A tooth extraction is sometimes a necessary part of dental work. Our caring dentists will make sure your process goes as smoothly as possible. We will also discuss with you your alternatives and options before the procedure is done. Determining whether or not you may need a tooth extraction is a decision made by both you and the dentist at Shuayb Dental.
The reasons a tooth removal might need to be removed include:
Removing a tooth can create issues when it comes to chewing or even how your jawline looks. Leaving these teeth missing can leave you more susceptible to infections and may cause the other teeth to move to fill up the empty space. Our dentists will almost always recommend a tooth implant of some kind. If we believe there is a way to save your natural tooth, we will always go over with that you as well.
Removing a tooth requires the application of a local anesthetic. This helps numb the area and avoid any pain caused from the inflammed and infected root. With the use of anesthetic, you will feel nothing more than pressure. This is because the tooth must be shifted from side to side so as to widen the socket enough and remove the tooth from the socket. If any patient ever feels pain, we instruct the patient before the procedure begins to notify us immediately so we can examine the situation and apply more anesthesia where needed.
Sometimes during a tooth extraction, the tooth will require sectioning to remove. This can either be necessary because of a curved root and the socket being too tight to remove the entire tooth at once, or simply the tooth is just very well stuck in there. If tooth sectioning is required, our dentists can perform it quickly and painlessly with anethesia. We will cut the tooth into multiple sections, then remove the tooth section by section. The patient is under local anesthesia so often won’t even notice this procedure unless we notify them of it.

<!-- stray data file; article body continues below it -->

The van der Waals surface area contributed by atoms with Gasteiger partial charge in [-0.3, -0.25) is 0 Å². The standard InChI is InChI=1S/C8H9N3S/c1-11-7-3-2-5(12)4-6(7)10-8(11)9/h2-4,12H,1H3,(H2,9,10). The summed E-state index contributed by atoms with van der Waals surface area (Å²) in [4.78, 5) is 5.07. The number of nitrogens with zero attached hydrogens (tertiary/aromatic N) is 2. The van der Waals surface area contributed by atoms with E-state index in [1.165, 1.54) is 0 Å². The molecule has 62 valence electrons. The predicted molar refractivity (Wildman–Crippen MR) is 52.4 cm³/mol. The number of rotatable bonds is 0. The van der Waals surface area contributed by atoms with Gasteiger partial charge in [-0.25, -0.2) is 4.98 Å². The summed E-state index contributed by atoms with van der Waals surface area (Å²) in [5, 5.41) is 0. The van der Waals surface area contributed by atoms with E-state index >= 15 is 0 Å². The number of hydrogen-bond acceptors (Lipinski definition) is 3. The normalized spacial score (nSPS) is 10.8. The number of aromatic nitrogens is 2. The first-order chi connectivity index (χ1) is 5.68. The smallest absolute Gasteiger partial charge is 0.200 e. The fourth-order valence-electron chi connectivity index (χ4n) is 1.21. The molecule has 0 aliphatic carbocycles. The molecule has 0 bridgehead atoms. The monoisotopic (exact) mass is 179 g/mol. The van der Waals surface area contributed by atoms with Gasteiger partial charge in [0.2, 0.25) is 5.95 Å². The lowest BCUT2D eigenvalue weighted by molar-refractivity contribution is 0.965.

After the tooth is removed, a blood clot will form to stop the bleeding from the area. The forming of this blood clot is necessary for the healing process to happen. Biting on a gauze pad for a half an hour to an hour should stop the bleeding. If it has not stopped by this time, bite down on another gauze pad for another half hour. Repeat as necessary until the bleeding and oozing has halted.
Once a blood clot has formed in the area, make sure to leave it alone and do not disturb it. Dislodging or removing it could cause the bleeding to start all over again, or create what is known as a dry socket. This can lead to excessive pain and require future procedures to repair the socket if it will not heal properly.
Any of the activities described above can dislodge the blood clot or slow the healing process considerably. Exercise is mentioned because of the increase in blood pressure while working out. This blood pressure increase could cause the area to bleed around the blood clot, possibly dislodging or displacing it from where it needs to be.
In the hours and possibly days after a tooth extraction, it is not uncommon to feel discomfort or pain emanating from the area. Using an ice pack and applying it to the outside of the affected area can soothe and cool the area, reducing both pain and swelling. The majority of swelling should have dissipated after a couple of days.
If we feel it is necessary, we may provide you with a pain medication or an antibiotic prescription. Always take these medications exactly as prescribed. Even if you are feeling better, the possibility of infection and any remnants of prior infections that caused the need for the tooth extraction in the first place, may still be prevalent and stopping antibiotics early can cause a slew of issues including the infection growing a partial immunity to the antibiotic, rendering it useless in future applications.
After a tooth extraction, you can return to your regularly scheduled dental hygiene program within about a day. This of course includes both brushing and flossing, at least once a day. Be careful to avoid scrubbing the immediate area too hard in the first couple days, but you should be back to normal pretty quickly.
Once it has been a little less than a week, you should very little discomfort and returned to your everyday brushing and flossing routine. If you are still experiencing any heavy bleeding, extreme pain, continued swelling, or an inverse reaction to the medication, please let your local office know immediately.